on 28 Mar 2023
The yachting sector uses large volumes of timber, and not all of it is sourced responsibly
People rarely think about the fact that large volumes of timber are used in the building of a yacht. Timber is often found in masts, booms and luxurious yacht decking, but also in the structure itself, the yacht’s interiors, in floors and as fine detail on rudders.
But while admiring the craftsmanship of a yacht’s fixtures and fittings, it’s easy to overlook the impact the yachting industry has on the world’s forests. The yachting sector uses large volumes of timber, which is why the Forest Stewardship Council (FSC) has launched a new industry initiative to ensure the industry helps set standards for the origin of its timber.
Starting with the luxury yachts sector, FSC is now focusing on urging the industry to support better sustainability by providing inspiration, business cases and help for developing responsible procurement policies.
FSC is also encouraging the yachting industry to sign up for a pact that will help the sector to set clear sustainability goals for its purchasing and use of materials sourced from the world’s forests.
As part of the initiative, the Yachting for Forests platform will also be launched online. This platform contains information about the pact and provides inspiration for responsible solutions as well as a list of specific industry suppliers.
“Yachts are an extreme luxury product, but the industry is also an important sector in the innovation of new and greener solutions for the shipbuilding industry in general,” says Kristian Jørgensen, technical advisor at FSC Denmark. “We often see innovation in the areas of engine technology, energy efficiency, synthetic fibres, and the direct impact of different materials on the marine environment. But the time has come to pay more attention to the timber that is used.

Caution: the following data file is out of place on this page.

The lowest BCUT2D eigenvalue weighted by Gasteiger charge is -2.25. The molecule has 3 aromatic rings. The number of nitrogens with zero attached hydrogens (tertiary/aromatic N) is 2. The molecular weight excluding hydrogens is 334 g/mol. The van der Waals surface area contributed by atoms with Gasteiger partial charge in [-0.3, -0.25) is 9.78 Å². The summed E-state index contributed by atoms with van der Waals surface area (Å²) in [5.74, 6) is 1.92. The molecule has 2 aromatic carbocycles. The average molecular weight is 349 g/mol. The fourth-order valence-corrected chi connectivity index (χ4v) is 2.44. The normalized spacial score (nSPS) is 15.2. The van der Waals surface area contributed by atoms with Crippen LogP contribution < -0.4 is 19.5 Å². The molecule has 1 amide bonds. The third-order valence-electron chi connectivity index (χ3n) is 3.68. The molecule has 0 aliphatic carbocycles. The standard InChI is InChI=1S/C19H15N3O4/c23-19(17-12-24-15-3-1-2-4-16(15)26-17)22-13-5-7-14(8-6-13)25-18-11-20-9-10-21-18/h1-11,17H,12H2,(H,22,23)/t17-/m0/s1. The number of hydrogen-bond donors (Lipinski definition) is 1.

“This initiative encourages businesses to set targets that FSC, with its wide-ranging experience, supports by providing guidance and expert advice. Both in terms of the practical implementation of policies and incorporating sustainability on a wider scale than just certification.”
FSC says it hopes that the luxury yachts initiative will spread throughout the industry, e.g. to the fleet of more than six million commercial ships and leisure craft found in European ports.
The luxurious maritime look with its oil-finished brown or silvery-grey patina teak is very much an eye-catcher for the yachting industry.
If the origin of the wood is known – and it is sustainable – the choice of timber as a material is both a responsible and climate-friendly solution. But if the origin of the timber is not known, there is a risk that the timber value chain has had a negative impact on the forests and on the people that live in them and make their living there. That is why it is vital to highlight the industry’s enormous potential for making a positive difference.
The luxurious maritime look with its oil-finished brown or silvery-grey patina teak is very much an eye-catcher for the yachting industry. But timber regulations in the EU and the United States, for example, prohibit the import of natural teak from Myanmar, which is the main country of origin for this particular species of timber.
“We cannot talk about this industry without talking about the sector’s historical dependence on teak from Myanmar,” says Jørgensen. “Yacht decking has shown itself to be the Achilles’ heel of the industry. The use of natural teak is not just justified by the luxurious look of the timber, but by the extreme technical quality of the wood.”
With this new initiative, FSC says it wishes to push forward to find excellent, responsible alternatives. The industry is in the process of adapting – but this also presents its own challenges. Fast innovation is required; innovation that can create new types of decking that is both durable and able to meet the industry’s aesthetic requirements.
“FSC can bring together operators and show the market what is possible,” adds Jørgensen.
To highlight the possibilities of the existing market, all FSC-certified businesses offering materials or services to yacht building are invited to participate with a supplier’s profile on the website.
“When FSC works on the development of policies in a sector, our experience shows that the best way to motivate people is by being clear about the solutions that are easy and close at hand. Everyone can do something immediately by using the existing products on offer. But we also have to identify better and longer-term solutions to the more complex problems across supply chains,” says Jørgensen.
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